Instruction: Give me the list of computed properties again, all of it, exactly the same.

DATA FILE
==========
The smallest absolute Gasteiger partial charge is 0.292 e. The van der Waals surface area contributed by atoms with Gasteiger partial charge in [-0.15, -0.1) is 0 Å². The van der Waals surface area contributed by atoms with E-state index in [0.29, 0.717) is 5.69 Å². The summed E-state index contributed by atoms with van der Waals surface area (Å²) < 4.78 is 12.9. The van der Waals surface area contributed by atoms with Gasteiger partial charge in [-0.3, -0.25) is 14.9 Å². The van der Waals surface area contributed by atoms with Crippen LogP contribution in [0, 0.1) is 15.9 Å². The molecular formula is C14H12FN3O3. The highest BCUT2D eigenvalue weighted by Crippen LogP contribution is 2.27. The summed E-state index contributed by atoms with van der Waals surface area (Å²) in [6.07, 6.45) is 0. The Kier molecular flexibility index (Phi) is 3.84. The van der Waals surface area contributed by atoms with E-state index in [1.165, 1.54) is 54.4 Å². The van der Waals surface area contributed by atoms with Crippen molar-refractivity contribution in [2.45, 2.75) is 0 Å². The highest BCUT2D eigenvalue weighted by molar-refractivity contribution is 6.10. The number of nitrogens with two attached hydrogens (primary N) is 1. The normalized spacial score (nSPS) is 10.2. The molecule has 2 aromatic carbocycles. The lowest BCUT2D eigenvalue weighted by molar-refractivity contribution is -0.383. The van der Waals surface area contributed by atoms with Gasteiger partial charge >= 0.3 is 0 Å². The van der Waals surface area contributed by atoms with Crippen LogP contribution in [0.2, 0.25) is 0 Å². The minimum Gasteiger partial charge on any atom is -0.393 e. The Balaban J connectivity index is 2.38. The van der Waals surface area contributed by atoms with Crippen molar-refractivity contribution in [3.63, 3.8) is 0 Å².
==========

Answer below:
The smallest absolute Gasteiger partial charge is 0.292 e. The van der Waals surface area contributed by atoms with Gasteiger partial charge in [-0.15, -0.1) is 0 Å². The van der Waals surface area contributed by atoms with E-state index in [0.29, 0.717) is 5.69 Å². The summed E-state index contributed by atoms with van der Waals surface area (Å²) < 4.78 is 12.9. The van der Waals surface area contributed by atoms with Gasteiger partial charge in [-0.3, -0.25) is 14.9 Å². The van der Waals surface area contributed by atoms with Crippen LogP contribution in [0, 0.1) is 15.9 Å². The molecular formula is C14H12FN3O3. The highest BCUT2D eigenvalue weighted by Crippen LogP contribution is 2.27. The summed E-state index contributed by atoms with van der Waals surface area (Å²) in [6.07, 6.45) is 0. The Kier molecular flexibility index (Phi) is 3.84. The van der Waals surface area contributed by atoms with E-state index in [1.165, 1.54) is 54.4 Å². The van der Waals surface area contributed by atoms with Crippen molar-refractivity contribution in [2.45, 2.75) is 0 Å². The highest BCUT2D eigenvalue weighted by molar-refractivity contribution is 6.10. The number of nitrogens with two attached hydrogens (primary N) is 1. The normalized spacial score (nSPS) is 10.2. The molecule has 2 aromatic carbocycles. The lowest BCUT2D eigenvalue weighted by molar-refractivity contribution is -0.383. The van der Waals surface area contributed by atoms with Gasteiger partial charge >= 0.3 is 0 Å². The van der Waals surface area contributed by atoms with Crippen LogP contribution in [0.2, 0.25) is 0 Å². The minimum Gasteiger partial charge on any atom is -0.393 e. The Balaban J connectivity index is 2.38. The van der Waals surface area contributed by atoms with Crippen molar-refractivity contribution in [3.63, 3.8) is 0 Å².